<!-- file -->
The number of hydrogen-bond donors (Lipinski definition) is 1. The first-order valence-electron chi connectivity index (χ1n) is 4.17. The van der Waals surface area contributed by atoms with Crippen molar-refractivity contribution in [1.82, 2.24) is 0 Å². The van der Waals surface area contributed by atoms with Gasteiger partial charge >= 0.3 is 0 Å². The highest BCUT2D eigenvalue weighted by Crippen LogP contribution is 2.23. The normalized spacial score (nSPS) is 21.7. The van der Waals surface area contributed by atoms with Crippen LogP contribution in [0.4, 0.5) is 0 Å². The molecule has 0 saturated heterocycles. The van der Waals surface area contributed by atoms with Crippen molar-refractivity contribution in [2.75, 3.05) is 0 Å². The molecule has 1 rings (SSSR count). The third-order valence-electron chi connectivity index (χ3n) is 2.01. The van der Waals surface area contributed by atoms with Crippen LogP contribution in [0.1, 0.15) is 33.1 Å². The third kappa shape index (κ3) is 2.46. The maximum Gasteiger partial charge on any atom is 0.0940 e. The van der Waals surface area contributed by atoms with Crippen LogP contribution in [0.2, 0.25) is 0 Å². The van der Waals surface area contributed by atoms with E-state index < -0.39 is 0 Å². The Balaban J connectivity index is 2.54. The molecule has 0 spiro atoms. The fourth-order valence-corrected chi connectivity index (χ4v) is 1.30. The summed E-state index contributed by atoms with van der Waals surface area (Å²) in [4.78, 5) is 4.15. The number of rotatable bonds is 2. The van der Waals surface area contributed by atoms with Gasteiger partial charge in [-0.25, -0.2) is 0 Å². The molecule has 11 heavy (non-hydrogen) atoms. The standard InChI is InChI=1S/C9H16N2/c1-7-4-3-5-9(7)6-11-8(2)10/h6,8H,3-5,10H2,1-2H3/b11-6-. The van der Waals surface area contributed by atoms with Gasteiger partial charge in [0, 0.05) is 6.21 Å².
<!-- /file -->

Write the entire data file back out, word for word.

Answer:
The number of hydrogen-bond donors (Lipinski definition) is 1. The first-order valence-electron chi connectivity index (χ1n) is 4.17. The van der Waals surface area contributed by atoms with Crippen molar-refractivity contribution in [1.82, 2.24) is 0 Å². The van der Waals surface area contributed by atoms with Gasteiger partial charge >= 0.3 is 0 Å². The highest BCUT2D eigenvalue weighted by Crippen LogP contribution is 2.23. The normalized spacial score (nSPS) is 21.7. The van der Waals surface area contributed by atoms with Crippen LogP contribution in [0.4, 0.5) is 0 Å². The molecule has 0 saturated heterocycles. The van der Waals surface area contributed by atoms with Crippen molar-refractivity contribution in [2.75, 3.05) is 0 Å². The molecule has 1 rings (SSSR count). The third-order valence-electron chi connectivity index (χ3n) is 2.01. The van der Waals surface area contributed by atoms with Crippen LogP contribution in [0.1, 0.15) is 33.1 Å². The third kappa shape index (κ3) is 2.46. The maximum Gasteiger partial charge on any atom is 0.0940 e. The van der Waals surface area contributed by atoms with Crippen LogP contribution in [0.2, 0.25) is 0 Å². The van der Waals surface area contributed by atoms with E-state index < -0.39 is 0 Å². The Balaban J connectivity index is 2.54. The molecule has 0 spiro atoms. The fourth-order valence-corrected chi connectivity index (χ4v) is 1.30. The summed E-state index contributed by atoms with van der Waals surface area (Å²) in [4.78, 5) is 4.15. The number of rotatable bonds is 2. The van der Waals surface area contributed by atoms with Gasteiger partial charge in [-0.25, -0.2) is 0 Å². The molecule has 11 heavy (non-hydrogen) atoms. The standard InChI is InChI=1S/C9H16N2/c1-7-4-3-5-9(7)6-11-8(2)10/h6,8H,3-5,10H2,1-2H3/b11-6-. The van der Waals surface area contributed by atoms with Gasteiger partial charge in [0, 0.05) is 6.21 Å².